> the denialist side is well funded. they don t have to bother with expensive real research. publishing nonsense on websites isn’t expensive.

    dhogaza:

    > And some of that “funding” comes in the form of donated services,

    Also, Marc Morano uses the taxpayer-funded server epw.senate.gov to spread his bollocks. (although he’s reportedly on his way out — thank goodness.)

  75. #75 dhogaza
    March 16, 2009

    Yeah, Morano’s sort of a double whammy, using tax payer support to spread his lies, while his boss is kept in office by virtue of oil money.

  76. #76 Evan Jones
    March 16, 2009

    sod: Whether or not it is an outlier remains to be seen. Bear in mind that several multidecadal oscillations went from cold to warm phase between 1976 and 2001. Now they are beginning to revert to cool phase. Also, solar cycle 24 is starting out very quiet. So we will have to observe.

    Also, three of four metrics indicate mild cooling. GISS may possibly be the outlier here. One reason that it is reasonable to make the observation from 1998, despite the fact it was an El Nino is that it was followed immediately by a La Nina of lesser strength, but longer duration. So it seems reasonable to me that both phases must be “included IN” or both must be “included OUT”. So one must draw the line from either 1998 or from 2001 to get a non-jiggered trend.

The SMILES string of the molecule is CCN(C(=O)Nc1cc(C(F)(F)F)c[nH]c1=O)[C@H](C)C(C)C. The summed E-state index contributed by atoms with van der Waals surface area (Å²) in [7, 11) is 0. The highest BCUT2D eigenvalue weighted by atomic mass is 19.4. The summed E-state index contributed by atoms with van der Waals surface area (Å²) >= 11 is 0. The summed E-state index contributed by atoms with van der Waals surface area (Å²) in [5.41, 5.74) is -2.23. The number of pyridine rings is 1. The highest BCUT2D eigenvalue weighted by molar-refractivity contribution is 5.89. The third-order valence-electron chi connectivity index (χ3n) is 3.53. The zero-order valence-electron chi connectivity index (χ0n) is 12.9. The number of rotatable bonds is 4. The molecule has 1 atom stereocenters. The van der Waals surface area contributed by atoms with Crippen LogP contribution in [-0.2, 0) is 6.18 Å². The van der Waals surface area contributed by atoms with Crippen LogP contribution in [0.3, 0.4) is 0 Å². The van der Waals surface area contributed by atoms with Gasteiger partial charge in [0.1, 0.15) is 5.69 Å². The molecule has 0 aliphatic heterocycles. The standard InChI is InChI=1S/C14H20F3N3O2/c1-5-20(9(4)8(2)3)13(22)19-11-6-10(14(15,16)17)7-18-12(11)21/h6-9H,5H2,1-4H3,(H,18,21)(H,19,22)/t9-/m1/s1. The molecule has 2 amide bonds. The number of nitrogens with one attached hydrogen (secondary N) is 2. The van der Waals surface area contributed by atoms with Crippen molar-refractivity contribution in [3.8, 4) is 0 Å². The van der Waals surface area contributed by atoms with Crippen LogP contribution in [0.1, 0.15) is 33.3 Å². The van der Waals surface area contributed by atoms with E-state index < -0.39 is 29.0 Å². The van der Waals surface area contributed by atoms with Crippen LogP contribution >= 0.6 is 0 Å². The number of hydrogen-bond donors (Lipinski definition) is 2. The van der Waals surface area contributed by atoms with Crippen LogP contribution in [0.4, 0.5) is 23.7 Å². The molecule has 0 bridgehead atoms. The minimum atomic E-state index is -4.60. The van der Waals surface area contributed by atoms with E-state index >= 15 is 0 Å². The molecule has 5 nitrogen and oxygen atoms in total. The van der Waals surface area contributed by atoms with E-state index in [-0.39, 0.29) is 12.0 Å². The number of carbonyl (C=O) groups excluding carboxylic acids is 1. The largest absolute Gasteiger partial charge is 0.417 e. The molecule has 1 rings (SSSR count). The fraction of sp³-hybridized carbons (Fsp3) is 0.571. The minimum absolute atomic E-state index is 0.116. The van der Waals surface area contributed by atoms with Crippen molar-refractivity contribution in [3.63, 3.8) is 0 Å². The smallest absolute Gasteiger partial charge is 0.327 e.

Also, the heat sink effect may have exaggerated the warming prior to 1999, but it may also be exaggerating the current cooling trend as well.

    The reason I don’t think the issue is settled is that climate in immensely complex. For example, as recently as 1998, ten years after the alarm was sounded, scientists were not even aware of multidecadal oscillations that affect El Nino/La Nina frequency.

    Bear in mind, I do think there has been warming and I do think CO2 has a direct effect (quite apart from any feedback effects). But I do not think the case has been made that there is an imminent emergency that requires precipitous action.

  77. #77 Evan Jones